Other Disciplinary Proceedings
If an attorney has been convicted of or pleaded nolo contendere to, or has been put on probation, with or without an adjudication of guilt, for a serious or intentional crime (as those terms are defined in the TRDP), the CDC will seek compulsory discipline.
Crimes that subject a lawyer to compulsory discipline include barratry; any felony involving moral turpitude; any misdemeanor involving theft, embezzlement, or fraudulent or reckless misappropriation of money or property; any crime involving misapplication of money or other property held as a fiduciary; and any attempted conspiracy or solicitation of another to commit any of these crimes.
These proceedings are filed with the Board of Disciplinary Appeals. The criminal judgment or order of deferred adjudication is conclusive evidence of the attorney’s guilt of the commission of the crime. If the criminal conviction of a serious or intentional crime is on appeal, the lawyer’s license shall be suspended during the pendency of the appeal. Where the sentence includes any period of incarceration other than as a condition of probation, the lawyer shall be disbarred. Where the criminal sentence is fully probated, BODA has the discretion to either suspend for the period of criminal probation or disbar the attorney. Appeals from compulsory discipline decisions are to the Supreme Court of Texas.
Any interested person, including the CDC or a client, may petition the district court in the county of the attorney’s residence to assume jurisdiction of the attorney’s law practice under certain circumstances. A district court can be petitioned to appoint a custodian for an attorney’s files in the event that the attorney has died; disappeared; resigned; become inactive; been disbarred or suspended; or become physically, emotionally, or mentally disabled and cannot, as a result, provide legal services necessary to protect the interests of clients.
Upon the filing of a verified petition, the court issues a show cause order to the attorney or his or her personal representative or, if none, the person having custody of the lawyer’s files, directing him or her to show cause why the court should not assume jurisdiction of the attorney’s law practice. Upon establishment of grounds for the assumption, the court enters an order appointing one or more lawyers as custodians and ordering what must be done with respect to the files.
If the Chief Disciplinary Counsel determines during the course of investigating a Complaint that one or more grounds exist to support seeking an interim suspension of the respondent’s law license, the CDC can seek authority from the Commission to pursue an interim suspension.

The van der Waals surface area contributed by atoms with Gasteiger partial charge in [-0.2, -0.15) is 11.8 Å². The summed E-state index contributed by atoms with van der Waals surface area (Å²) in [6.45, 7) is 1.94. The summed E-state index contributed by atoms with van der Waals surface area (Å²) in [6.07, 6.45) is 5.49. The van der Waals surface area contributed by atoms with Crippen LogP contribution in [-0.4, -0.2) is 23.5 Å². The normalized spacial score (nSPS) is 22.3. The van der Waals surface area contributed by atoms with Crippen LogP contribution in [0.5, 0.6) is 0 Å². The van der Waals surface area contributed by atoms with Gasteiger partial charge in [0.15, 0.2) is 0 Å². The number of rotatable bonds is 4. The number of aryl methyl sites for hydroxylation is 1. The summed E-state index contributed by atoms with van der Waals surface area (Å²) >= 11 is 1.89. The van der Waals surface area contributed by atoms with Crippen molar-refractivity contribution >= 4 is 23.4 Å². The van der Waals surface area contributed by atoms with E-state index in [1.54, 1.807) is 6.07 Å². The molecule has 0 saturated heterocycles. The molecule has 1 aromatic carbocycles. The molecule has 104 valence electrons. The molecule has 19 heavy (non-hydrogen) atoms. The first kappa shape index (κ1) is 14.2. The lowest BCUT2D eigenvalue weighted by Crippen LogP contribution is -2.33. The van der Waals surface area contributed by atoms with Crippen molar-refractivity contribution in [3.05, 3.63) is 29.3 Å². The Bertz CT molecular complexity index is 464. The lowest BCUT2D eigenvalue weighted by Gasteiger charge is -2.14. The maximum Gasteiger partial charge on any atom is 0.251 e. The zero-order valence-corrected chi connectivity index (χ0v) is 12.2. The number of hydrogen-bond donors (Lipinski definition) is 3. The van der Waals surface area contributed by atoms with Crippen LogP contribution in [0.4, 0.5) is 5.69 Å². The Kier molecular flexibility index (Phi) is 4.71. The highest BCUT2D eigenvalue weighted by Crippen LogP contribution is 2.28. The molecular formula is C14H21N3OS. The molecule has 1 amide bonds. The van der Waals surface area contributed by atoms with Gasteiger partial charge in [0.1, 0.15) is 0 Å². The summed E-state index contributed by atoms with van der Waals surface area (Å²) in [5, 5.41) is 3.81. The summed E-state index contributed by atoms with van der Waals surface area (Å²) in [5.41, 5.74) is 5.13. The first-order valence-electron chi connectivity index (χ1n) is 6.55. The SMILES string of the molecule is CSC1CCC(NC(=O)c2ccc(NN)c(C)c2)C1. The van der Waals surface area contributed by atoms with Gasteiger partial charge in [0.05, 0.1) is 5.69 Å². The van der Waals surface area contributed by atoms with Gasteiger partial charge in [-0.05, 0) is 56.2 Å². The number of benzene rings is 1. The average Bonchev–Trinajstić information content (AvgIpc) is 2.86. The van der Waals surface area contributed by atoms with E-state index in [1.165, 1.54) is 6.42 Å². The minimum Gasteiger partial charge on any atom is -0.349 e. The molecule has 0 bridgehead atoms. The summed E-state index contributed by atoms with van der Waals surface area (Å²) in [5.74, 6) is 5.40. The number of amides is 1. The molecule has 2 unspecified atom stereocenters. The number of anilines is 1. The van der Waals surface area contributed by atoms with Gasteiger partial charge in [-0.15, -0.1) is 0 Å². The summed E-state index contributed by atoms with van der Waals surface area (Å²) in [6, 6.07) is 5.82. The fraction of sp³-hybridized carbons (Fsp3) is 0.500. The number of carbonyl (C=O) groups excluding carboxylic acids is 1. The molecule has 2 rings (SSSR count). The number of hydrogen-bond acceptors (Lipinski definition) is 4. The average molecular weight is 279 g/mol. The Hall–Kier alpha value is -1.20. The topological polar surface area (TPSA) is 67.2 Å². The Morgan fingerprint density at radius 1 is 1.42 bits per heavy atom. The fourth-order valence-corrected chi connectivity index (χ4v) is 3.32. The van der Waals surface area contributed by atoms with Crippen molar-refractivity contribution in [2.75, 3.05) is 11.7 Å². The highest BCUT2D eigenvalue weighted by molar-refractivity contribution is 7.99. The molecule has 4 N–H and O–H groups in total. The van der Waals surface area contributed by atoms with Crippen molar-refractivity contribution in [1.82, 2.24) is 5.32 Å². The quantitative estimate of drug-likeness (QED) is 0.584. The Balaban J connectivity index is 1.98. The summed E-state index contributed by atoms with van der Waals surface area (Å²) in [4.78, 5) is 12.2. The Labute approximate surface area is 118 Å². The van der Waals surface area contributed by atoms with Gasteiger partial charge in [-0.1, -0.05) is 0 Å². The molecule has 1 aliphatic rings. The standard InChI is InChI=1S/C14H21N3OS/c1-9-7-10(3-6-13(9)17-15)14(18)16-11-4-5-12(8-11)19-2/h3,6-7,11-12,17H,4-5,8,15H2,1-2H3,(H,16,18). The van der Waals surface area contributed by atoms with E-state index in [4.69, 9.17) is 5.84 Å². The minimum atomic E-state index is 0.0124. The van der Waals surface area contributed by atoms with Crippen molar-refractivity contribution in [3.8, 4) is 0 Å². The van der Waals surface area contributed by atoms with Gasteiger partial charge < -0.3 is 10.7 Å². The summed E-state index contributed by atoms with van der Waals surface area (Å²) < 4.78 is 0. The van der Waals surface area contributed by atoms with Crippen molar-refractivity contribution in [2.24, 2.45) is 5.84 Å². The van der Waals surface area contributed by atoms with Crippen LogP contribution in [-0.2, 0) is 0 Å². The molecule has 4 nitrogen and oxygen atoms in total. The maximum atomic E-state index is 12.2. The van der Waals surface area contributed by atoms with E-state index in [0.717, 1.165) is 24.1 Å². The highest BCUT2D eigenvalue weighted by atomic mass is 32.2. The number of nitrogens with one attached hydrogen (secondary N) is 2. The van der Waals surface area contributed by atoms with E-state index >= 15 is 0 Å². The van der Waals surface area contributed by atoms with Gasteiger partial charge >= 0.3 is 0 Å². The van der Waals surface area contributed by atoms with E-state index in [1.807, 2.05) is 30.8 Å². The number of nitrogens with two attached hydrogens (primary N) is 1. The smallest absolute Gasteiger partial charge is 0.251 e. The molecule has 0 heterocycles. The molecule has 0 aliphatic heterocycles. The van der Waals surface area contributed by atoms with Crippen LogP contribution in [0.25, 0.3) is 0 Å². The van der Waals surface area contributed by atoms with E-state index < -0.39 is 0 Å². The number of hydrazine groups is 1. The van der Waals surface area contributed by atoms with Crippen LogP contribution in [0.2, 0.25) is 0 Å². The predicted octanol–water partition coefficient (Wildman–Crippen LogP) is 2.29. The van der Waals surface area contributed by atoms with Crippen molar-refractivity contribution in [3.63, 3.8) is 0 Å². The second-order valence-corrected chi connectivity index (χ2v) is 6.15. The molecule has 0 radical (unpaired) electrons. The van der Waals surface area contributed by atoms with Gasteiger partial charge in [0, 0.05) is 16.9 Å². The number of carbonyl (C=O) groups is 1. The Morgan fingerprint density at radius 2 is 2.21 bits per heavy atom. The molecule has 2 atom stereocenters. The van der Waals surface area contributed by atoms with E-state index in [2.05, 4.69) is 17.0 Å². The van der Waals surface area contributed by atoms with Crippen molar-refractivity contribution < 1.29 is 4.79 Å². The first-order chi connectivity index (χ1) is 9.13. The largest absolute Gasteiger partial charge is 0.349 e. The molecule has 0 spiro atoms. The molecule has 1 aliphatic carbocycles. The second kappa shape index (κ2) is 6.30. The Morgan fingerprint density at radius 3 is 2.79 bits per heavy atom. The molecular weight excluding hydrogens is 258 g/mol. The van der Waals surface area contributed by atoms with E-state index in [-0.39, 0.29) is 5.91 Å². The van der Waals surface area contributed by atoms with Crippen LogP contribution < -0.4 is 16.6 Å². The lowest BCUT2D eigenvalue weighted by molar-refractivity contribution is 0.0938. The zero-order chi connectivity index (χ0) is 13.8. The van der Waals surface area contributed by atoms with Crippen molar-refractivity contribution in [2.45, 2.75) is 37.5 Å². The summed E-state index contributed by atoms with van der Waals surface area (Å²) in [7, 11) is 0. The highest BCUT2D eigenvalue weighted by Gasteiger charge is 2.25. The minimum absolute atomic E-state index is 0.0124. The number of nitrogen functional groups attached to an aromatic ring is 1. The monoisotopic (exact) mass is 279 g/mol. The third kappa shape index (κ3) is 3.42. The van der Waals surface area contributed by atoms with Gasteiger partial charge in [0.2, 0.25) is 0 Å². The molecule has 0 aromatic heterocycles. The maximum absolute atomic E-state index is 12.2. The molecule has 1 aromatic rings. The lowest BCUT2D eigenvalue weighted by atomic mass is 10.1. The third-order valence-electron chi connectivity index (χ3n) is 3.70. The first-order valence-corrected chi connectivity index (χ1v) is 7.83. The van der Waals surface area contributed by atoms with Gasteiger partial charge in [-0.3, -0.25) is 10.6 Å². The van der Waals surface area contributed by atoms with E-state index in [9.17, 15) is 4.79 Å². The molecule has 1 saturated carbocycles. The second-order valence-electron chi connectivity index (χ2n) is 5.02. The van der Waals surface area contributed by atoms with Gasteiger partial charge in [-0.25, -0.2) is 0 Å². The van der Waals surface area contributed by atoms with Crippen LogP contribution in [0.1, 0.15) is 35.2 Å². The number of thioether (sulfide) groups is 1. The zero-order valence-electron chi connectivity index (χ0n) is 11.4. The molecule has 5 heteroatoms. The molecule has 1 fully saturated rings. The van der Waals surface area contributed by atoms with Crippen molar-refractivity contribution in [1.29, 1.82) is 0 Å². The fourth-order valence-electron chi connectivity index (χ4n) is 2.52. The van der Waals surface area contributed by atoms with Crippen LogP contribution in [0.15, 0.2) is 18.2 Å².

If such authority is given, a petition is filed in a district court of proper venue, service is obtained on the respondent, and the court is to set a hearing within 10 days. The court may suspend the attorney pending final disposition of the disciplinary action if the court finds by a preponderance of the evidence that the respondent poses a substantial threat of irreparable harm to clients or prospective clients. Any of the following elements conclusively establishes such a substantial threat of irreparable harm:
If an attorney is disciplined in another jurisdiction where the attorney is licensed to practice law, the CDC may seek the identical or “reciprocal” discipline. These proceedings are filed with the Board of Disciplinary Appeals. The CDC files a petition for reciprocal discipline, which includes a certified copy of the order of discipline from the other jurisdiction and requests that the lawyer be disciplined in Texas. BODA notifies the attorney, who has 30 days to show why imposition of the identical discipline in Texas would be unwarranted. Defenses available to the attorney include the following:
Absent establishment of a defense, BODA shall impose discipline identical, to the extent practicable, with that imposed by the other jurisdiction. Appeals from decisions in reciprocal discipline cases are to the Supreme Court of Texas.
A disability is any physical, mental, or emotional condition that results in an attorney’s inability to practice law or to carry out his or her professional responsibilities. No substantive rule violation is required to find that an attorney has a disability.
If the CDC during a Just Cause investigation, or an evidentiary panel during the course of an evidentiary proceeding, believes that an attorney is suffering from a disability, the matter is forwarded to BODA for appointment of a district disability committee. The district disability committee determines whether the respondent is, in fact, suffering from a disability and, if so, indicates such to BODA, which then enters an order suspending the attorney for an indefinite period.
The disability process tolls the four-year statute of limitations for disciplinary matters.
Violation of any term of the probated portion of a suspension may subject a respondent lawyer to a “revocation” of the probation resulting in an active suspension from the practice of law. When a judgment is entered by an evidentiary panel of the grievance committee, the revocation proceeding is filed before BODA. When a judgment is entered by a district court, the revocation proceeding is filed with the district court. If the CDC proves a violation of probation by a preponderance of the evidence, the probation is revoked and the respondent attorney is suspended from the practice of law without credit for any probationary period served. An order revoking a probated suspension cannot be superseded or stayed pending an appeal.